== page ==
indeed what happened.
While I really appreciate Reason reporting on this case -- to
my knowledge, it's the only national media that has yet done
so -- I don't know that it's entirely fair journalism to
accuse the Obama lawyers of white washing the facts. There's a
dispute about the facts, and the Obama administration gave its
side. The appeals court decided that the discrepancy is big
enough that it needs a trial. To call the Obama
administration's answer a white wash is to accept the
Avinas facts without a trial. In any case, thanks for putting
this one on the radar. The truth will come out at trial.
While I included the Ninth Circuit's disclaimer in my first
post, I'll concede to Nellis his point about white-washing. I wrote
it because I believe the Avinas' narrative. After all, it was just
last month that federal agents
took a 12-year-old girl out of her bed and a 2-year-old out of his
crib while conducting a raid and marched the oldest
one around her parents' house at gunpoint.
But there's another reason to weigh the Avinas' claim more
heavily. The Ninth Circuit doesn't do fact-finding, yet the Obama
administration's brief is full of fact claims. The brief says that
the officers did not use profanity with the little girls, and that
the officers "assisted" the youngest one out of her bed. Which is
to say, it rebuts the Avinas' narrative room by room, restrained
family member by family member. Except for one important
moment: The Obama administration's brief makes zero mention of
whether an officer aimed a gun at the youngest daugher's head while
another agent cuffed her. It doesn't elaborate on the claim,
veryify it, or deny it. So, perhaps the question I should have
asked above is, Why did the administration clarify/rebut every
moment of the Avinas' narrative except the most heinous
Nellis offers an answer for this: "It goes without saying that
the administration had hoped it would not have to—that's why
they wanted this to go away at the earliest possible moment
with a summary judgement."
If that's the case, I don't blame them. It's election season,
and we're talking about putting two teenage girls on the stand to
talk about how federal agents in paramilitary gear swore at them,
handcuffed them, and pointed guns in their faces when they were
As Nellis says, the truth will out at trial, assuming the case
goes to trial: The Obama administration has 45 days from the date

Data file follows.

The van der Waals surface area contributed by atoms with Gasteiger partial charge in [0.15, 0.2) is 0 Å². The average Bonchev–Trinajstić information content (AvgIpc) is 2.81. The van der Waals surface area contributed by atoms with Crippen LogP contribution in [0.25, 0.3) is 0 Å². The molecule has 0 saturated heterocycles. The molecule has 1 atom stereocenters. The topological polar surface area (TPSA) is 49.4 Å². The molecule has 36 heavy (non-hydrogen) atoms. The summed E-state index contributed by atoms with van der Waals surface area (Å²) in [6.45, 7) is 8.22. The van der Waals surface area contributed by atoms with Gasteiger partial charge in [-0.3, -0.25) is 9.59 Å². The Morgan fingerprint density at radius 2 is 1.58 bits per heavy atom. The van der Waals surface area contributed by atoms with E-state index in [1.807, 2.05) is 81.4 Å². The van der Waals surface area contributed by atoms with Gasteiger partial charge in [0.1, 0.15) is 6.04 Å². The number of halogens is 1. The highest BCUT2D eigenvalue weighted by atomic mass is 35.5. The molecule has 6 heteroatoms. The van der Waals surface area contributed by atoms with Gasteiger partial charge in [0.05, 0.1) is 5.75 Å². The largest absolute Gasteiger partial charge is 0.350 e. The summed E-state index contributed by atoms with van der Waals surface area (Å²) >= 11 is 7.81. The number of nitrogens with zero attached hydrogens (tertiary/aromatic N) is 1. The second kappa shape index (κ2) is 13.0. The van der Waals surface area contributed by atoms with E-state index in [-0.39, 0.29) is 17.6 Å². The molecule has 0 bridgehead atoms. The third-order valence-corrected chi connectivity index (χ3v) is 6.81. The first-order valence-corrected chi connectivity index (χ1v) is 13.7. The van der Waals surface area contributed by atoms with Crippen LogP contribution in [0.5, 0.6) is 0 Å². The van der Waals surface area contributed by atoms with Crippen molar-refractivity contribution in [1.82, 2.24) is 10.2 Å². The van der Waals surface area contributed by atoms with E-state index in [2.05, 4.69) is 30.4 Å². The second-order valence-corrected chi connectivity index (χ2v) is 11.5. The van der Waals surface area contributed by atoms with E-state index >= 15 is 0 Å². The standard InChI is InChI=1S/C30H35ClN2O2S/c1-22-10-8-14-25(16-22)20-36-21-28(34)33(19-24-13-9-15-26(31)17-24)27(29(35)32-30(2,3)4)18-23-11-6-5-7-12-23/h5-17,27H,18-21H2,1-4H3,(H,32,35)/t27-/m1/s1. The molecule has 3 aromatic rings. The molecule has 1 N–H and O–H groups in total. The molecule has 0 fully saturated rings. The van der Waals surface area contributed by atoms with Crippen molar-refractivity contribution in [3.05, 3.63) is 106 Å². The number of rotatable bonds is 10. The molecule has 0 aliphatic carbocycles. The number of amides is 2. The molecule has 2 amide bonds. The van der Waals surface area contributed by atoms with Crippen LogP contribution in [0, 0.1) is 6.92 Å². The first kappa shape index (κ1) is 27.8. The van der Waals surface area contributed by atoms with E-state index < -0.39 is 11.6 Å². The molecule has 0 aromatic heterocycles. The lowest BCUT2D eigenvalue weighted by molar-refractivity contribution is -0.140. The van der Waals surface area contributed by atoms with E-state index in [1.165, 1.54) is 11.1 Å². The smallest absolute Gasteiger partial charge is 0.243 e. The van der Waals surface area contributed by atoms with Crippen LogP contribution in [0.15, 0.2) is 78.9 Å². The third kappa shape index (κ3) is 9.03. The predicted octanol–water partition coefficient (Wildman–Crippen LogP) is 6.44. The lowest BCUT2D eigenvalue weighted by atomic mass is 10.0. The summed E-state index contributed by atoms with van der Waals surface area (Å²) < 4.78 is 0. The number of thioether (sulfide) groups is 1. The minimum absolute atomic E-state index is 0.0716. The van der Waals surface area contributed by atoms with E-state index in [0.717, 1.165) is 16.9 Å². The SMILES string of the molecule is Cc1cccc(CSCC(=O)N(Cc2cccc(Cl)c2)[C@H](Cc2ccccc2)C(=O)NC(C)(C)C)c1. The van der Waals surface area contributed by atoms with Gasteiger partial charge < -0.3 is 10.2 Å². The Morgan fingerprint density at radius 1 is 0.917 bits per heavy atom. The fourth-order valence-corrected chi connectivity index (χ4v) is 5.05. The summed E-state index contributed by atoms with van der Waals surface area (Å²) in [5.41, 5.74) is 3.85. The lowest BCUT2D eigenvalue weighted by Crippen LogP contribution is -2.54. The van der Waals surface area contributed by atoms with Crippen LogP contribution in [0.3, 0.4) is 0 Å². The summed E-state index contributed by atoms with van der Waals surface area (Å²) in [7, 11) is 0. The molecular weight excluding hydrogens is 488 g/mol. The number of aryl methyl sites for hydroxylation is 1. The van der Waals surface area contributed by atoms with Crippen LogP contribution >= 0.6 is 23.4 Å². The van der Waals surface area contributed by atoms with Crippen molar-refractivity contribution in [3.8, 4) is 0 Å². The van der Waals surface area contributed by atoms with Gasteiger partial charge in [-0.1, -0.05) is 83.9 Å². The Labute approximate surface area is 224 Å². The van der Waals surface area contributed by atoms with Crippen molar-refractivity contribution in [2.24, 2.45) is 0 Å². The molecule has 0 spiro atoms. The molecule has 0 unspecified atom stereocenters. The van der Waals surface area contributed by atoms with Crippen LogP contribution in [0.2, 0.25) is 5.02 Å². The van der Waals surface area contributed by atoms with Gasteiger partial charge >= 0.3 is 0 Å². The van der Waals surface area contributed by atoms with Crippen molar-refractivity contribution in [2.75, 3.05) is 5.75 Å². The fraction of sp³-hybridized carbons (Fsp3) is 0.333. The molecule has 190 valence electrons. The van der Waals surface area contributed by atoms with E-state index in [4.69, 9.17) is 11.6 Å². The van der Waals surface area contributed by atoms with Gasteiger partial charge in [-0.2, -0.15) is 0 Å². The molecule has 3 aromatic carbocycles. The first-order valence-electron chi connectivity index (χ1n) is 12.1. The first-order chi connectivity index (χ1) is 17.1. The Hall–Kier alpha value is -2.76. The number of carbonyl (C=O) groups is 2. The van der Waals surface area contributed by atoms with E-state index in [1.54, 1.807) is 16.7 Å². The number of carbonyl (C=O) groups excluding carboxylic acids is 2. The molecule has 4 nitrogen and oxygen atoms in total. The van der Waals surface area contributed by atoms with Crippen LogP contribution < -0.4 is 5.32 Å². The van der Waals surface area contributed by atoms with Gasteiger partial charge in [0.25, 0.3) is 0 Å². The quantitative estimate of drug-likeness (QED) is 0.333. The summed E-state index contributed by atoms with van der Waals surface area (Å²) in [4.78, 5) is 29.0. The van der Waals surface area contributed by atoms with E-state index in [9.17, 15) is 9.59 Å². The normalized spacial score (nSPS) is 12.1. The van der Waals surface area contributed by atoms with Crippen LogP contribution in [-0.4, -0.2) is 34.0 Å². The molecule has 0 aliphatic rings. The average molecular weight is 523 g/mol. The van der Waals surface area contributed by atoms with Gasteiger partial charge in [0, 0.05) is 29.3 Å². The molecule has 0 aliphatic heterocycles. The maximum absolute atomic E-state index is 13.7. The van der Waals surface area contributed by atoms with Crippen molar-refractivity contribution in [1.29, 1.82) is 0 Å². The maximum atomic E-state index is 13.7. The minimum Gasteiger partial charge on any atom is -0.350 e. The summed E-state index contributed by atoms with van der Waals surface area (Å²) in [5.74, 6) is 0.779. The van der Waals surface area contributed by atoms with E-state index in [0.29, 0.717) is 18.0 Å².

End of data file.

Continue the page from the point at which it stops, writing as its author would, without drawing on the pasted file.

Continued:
of the Ninth Circuit's ruling to determine if it'll continue
defending the case.
Where are all these amazingly talented acoustic guitar finger-pickers coming from? Mike Dawes is the latest, but definitely not the least. Check out his impressive right hand harmonic technique in this tune.
“Collective bargaining rights are under attack—again,” warns the SEIU. The union claims employees face a “federal attack on your rights at work.” How? From a bill that would let employers pay union members higher wages. Union rates are not just minimum wages. They also set maximum wages. Employers may not pay union members more than the union rate without the union’s permission. Most unions, however, reject individual raises. They prefer, in Teamsters President Jimmy Hoffa’s words, that...
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If Mitt Romney put out a button like that about Barack Obama, there would be torchlight demonstrations outside Romney’s main campaign office within twenty-four hours. It is in fact, so bad a button that I hope that the person who came up with this one for the Obama campaign got promoted…
Moe Lane (crossposted)
*Short for ‘costume play.’ Sort of like reenacting Civil War battles, only for movies and books and stuff.
The use, overuse and neglect of power. Arguably, a Great Power is one that, while it acts rationally, can afford to consider the local consequences of her move and mulls only thereafter the reaction of the world. The word “afford” is the critical term of the attempt to formulate a rule. Disregarding [...]
Any bets on exactly when our President loses it in public?
Barack Obama is in real trouble. Last week it was his “The private sector is doing fine…” comment. Then, a few days later in Ohio, he once again “re-framed” his already failed [...]
Republican members of the House Oversight and Senate Judiciary Committees have been turning up the heat on Attorney General Eric Holder over his obstructive and misleading testimony about Fast and Furious, the operation in which the ATF coerced American gun dealers into selling firearms to Mexican cartels, and then allowed them to “walk” across our southern border (all without a whisper to the Mexican government).